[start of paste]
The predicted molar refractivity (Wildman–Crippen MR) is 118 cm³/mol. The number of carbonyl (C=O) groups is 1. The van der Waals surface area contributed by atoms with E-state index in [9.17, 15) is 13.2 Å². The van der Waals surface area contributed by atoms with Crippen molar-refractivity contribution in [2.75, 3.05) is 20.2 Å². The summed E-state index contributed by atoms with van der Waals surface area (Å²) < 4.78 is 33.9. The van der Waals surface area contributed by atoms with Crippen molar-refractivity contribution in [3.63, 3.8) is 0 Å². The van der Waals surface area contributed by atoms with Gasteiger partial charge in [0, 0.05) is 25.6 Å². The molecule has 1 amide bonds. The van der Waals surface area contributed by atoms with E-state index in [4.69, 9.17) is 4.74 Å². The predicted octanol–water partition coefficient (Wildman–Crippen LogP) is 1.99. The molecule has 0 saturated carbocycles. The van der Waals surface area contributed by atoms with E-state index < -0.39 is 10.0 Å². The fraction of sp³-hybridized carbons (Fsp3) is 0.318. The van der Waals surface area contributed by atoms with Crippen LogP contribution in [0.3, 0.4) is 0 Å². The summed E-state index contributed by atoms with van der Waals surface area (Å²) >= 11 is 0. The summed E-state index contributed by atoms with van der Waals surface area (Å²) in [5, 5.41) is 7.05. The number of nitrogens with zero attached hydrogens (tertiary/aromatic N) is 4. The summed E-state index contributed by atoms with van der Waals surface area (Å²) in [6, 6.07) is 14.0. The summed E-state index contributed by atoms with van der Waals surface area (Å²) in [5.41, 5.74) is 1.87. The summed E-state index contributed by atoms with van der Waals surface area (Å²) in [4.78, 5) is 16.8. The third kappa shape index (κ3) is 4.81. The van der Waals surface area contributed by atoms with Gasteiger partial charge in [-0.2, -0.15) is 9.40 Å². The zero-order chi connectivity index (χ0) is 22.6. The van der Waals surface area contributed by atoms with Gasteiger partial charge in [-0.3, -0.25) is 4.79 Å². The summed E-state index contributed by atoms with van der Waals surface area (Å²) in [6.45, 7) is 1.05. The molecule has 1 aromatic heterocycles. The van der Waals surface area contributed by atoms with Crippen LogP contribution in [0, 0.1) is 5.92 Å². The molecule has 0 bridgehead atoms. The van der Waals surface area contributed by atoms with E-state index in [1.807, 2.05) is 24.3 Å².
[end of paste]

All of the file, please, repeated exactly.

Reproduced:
The predicted molar refractivity (Wildman–Crippen MR) is 118 cm³/mol. The number of carbonyl (C=O) groups is 1. The van der Waals surface area contributed by atoms with E-state index in [9.17, 15) is 13.2 Å². The van der Waals surface area contributed by atoms with Crippen molar-refractivity contribution in [2.75, 3.05) is 20.2 Å². The summed E-state index contributed by atoms with van der Waals surface area (Å²) < 4.78 is 33.9. The van der Waals surface area contributed by atoms with Crippen molar-refractivity contribution in [3.63, 3.8) is 0 Å². The van der Waals surface area contributed by atoms with Gasteiger partial charge in [0, 0.05) is 25.6 Å². The molecule has 1 amide bonds. The van der Waals surface area contributed by atoms with E-state index in [4.69, 9.17) is 4.74 Å². The predicted octanol–water partition coefficient (Wildman–Crippen LogP) is 1.99. The molecule has 0 saturated carbocycles. The van der Waals surface area contributed by atoms with E-state index < -0.39 is 10.0 Å². The fraction of sp³-hybridized carbons (Fsp3) is 0.318. The van der Waals surface area contributed by atoms with Crippen LogP contribution in [0.3, 0.4) is 0 Å². The summed E-state index contributed by atoms with van der Waals surface area (Å²) >= 11 is 0. The summed E-state index contributed by atoms with van der Waals surface area (Å²) in [5, 5.41) is 7.05. The number of nitrogens with zero attached hydrogens (tertiary/aromatic N) is 4. The summed E-state index contributed by atoms with van der Waals surface area (Å²) in [6, 6.07) is 14.0. The summed E-state index contributed by atoms with van der Waals surface area (Å²) in [5.41, 5.74) is 1.87. The summed E-state index contributed by atoms with van der Waals surface area (Å²) in [4.78, 5) is 16.8. The third kappa shape index (κ3) is 4.81. The van der Waals surface area contributed by atoms with Gasteiger partial charge in [-0.2, -0.15) is 9.40 Å². The zero-order chi connectivity index (χ0) is 22.6. The van der Waals surface area contributed by atoms with Gasteiger partial charge in [-0.3, -0.25) is 4.79 Å². The summed E-state index contributed by atoms with van der Waals surface area (Å²) in [6.45, 7) is 1.05. The molecule has 1 aromatic heterocycles. The van der Waals surface area contributed by atoms with Crippen LogP contribution in [0, 0.1) is 5.92 Å². The molecule has 0 bridgehead atoms. The van der Waals surface area contributed by atoms with E-state index in [1.807, 2.05) is 24.3 Å².